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Abstract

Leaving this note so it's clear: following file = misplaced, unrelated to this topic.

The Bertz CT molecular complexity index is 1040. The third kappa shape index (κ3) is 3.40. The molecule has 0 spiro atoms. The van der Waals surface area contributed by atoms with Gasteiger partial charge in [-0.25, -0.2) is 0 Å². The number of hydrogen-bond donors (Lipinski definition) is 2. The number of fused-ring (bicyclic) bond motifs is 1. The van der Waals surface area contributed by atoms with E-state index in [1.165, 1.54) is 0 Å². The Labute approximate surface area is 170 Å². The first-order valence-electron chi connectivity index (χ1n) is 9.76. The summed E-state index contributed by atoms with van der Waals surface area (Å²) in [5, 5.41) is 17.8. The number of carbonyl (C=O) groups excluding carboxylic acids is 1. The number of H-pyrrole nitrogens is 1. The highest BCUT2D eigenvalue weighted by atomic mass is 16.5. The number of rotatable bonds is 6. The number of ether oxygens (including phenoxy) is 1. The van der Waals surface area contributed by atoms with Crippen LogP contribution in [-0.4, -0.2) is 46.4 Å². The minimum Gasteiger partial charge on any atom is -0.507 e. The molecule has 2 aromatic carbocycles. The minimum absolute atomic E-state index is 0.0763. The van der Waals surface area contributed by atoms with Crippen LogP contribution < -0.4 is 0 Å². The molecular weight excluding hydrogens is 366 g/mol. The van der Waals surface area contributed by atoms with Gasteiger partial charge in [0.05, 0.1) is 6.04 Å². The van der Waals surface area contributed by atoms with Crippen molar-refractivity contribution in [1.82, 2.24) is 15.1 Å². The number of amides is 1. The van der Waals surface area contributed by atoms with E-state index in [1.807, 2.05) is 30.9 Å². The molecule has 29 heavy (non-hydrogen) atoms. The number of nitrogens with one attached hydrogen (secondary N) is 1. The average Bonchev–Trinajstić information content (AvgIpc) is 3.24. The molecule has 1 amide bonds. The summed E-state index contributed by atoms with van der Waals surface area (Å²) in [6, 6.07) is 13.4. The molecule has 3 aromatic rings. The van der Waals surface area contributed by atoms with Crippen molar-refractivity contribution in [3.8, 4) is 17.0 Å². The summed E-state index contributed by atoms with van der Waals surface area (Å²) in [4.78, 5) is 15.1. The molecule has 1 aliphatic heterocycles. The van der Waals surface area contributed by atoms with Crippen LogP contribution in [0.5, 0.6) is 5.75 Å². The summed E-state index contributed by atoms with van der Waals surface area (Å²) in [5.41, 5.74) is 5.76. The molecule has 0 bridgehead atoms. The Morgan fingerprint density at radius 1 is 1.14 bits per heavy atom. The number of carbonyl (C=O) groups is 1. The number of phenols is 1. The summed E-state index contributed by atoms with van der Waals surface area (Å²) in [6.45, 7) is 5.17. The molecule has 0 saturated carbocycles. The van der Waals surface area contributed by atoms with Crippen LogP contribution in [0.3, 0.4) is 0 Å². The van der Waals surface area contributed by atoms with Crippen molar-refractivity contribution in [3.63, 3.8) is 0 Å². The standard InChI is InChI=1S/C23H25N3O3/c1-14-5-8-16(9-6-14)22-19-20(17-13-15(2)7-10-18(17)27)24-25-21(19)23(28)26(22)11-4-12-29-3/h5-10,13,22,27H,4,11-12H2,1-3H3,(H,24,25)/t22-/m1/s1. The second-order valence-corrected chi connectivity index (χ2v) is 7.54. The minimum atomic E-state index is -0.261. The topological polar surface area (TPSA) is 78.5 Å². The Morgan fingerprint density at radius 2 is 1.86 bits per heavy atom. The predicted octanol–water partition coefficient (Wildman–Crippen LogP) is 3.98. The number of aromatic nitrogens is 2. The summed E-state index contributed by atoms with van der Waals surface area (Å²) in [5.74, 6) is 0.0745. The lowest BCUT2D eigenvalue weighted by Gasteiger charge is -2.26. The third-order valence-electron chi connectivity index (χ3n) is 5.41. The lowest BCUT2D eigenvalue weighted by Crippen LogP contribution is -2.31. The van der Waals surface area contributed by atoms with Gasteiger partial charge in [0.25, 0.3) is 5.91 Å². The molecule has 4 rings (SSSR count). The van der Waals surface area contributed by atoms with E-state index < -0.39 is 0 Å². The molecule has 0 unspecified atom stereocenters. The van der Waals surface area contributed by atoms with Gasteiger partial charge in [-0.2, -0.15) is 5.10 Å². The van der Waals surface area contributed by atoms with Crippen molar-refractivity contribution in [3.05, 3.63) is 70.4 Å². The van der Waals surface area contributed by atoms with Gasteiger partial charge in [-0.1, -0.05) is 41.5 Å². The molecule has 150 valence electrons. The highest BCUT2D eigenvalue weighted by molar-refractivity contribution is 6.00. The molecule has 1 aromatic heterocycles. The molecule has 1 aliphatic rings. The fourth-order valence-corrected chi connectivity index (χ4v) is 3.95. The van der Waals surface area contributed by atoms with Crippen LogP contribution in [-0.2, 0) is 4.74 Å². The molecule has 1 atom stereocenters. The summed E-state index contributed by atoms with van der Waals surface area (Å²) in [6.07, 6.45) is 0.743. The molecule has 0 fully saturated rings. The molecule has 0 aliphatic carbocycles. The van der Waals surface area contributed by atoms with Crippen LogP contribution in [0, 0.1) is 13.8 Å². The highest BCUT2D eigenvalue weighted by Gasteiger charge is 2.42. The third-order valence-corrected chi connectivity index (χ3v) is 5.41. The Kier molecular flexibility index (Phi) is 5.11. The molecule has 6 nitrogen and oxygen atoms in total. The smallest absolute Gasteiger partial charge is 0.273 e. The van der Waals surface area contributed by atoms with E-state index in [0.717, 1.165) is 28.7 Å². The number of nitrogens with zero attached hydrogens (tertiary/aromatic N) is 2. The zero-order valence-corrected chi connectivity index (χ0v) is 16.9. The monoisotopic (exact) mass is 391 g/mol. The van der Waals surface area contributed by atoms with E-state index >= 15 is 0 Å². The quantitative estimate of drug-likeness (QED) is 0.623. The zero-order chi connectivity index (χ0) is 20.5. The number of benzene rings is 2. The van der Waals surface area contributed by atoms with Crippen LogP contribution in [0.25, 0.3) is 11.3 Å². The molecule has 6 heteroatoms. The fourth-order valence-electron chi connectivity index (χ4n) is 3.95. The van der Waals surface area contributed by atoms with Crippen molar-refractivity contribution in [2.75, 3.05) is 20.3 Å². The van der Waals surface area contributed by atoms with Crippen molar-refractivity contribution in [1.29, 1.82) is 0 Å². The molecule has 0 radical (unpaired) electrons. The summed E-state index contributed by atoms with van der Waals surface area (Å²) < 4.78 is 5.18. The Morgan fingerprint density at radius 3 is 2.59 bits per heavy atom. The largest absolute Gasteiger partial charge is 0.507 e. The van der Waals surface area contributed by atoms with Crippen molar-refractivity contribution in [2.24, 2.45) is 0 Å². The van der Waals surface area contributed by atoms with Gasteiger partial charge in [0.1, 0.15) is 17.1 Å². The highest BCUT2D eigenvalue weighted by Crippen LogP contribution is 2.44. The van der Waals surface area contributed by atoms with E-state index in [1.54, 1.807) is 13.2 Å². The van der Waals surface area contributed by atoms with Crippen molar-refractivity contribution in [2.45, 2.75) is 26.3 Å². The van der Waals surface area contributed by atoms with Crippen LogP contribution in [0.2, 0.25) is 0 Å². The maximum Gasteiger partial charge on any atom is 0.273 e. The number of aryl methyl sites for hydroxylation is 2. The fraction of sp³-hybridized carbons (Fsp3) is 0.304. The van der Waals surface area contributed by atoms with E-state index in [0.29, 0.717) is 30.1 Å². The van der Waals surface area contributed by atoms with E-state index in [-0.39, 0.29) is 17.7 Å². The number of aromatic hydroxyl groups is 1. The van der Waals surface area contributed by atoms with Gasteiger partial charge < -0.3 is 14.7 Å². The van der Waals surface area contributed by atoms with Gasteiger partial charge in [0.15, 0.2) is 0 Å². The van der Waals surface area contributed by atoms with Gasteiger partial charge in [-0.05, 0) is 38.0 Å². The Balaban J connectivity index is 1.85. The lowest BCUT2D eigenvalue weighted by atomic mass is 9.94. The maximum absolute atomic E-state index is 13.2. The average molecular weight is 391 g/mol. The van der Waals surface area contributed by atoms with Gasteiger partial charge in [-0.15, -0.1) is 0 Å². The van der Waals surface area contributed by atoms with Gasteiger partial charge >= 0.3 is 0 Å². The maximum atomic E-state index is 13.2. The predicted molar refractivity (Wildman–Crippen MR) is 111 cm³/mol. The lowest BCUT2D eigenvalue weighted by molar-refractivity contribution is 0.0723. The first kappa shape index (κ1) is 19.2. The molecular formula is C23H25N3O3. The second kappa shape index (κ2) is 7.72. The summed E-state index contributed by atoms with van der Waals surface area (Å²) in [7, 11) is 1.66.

Frequently, the only available evidence in ‘language crimes’ (e.g. verbal sexual harassment) is witness statements about criminal conversations. However, previous research has showed that recall for sentences in conversation is very poor. The main aim of this research was to find out how to solve this problem. The cognitive interview (CI) is an interview technique which has shown to be more effective in recalling criminal episodes than a comparison interview. In addition, our experience in research on the CI had been highly satisfactory; therefore, we decided to use the CI as a tool in the research on memory for conversation, so far ignored. Thus, this study tested, for the first time, whether the CI would be also successful in obtaining complete and accurate accounts for a criminal conversation. Different forms of correct recall (verbatim/gist) of the verbal information as well as different types of errors (distortions/fabrications) were also examined. It was predicted that the CI would elicit more correct information without an increase in errors than a comparison interview (i.e. a free-recall protocol). Results confirmed these hypotheses. Interpretations of the overall findings are offered within the context of theoretical principles concerning the retrieval of information from memory. Copyright © 2008 John Wiley & Sons, Ltd.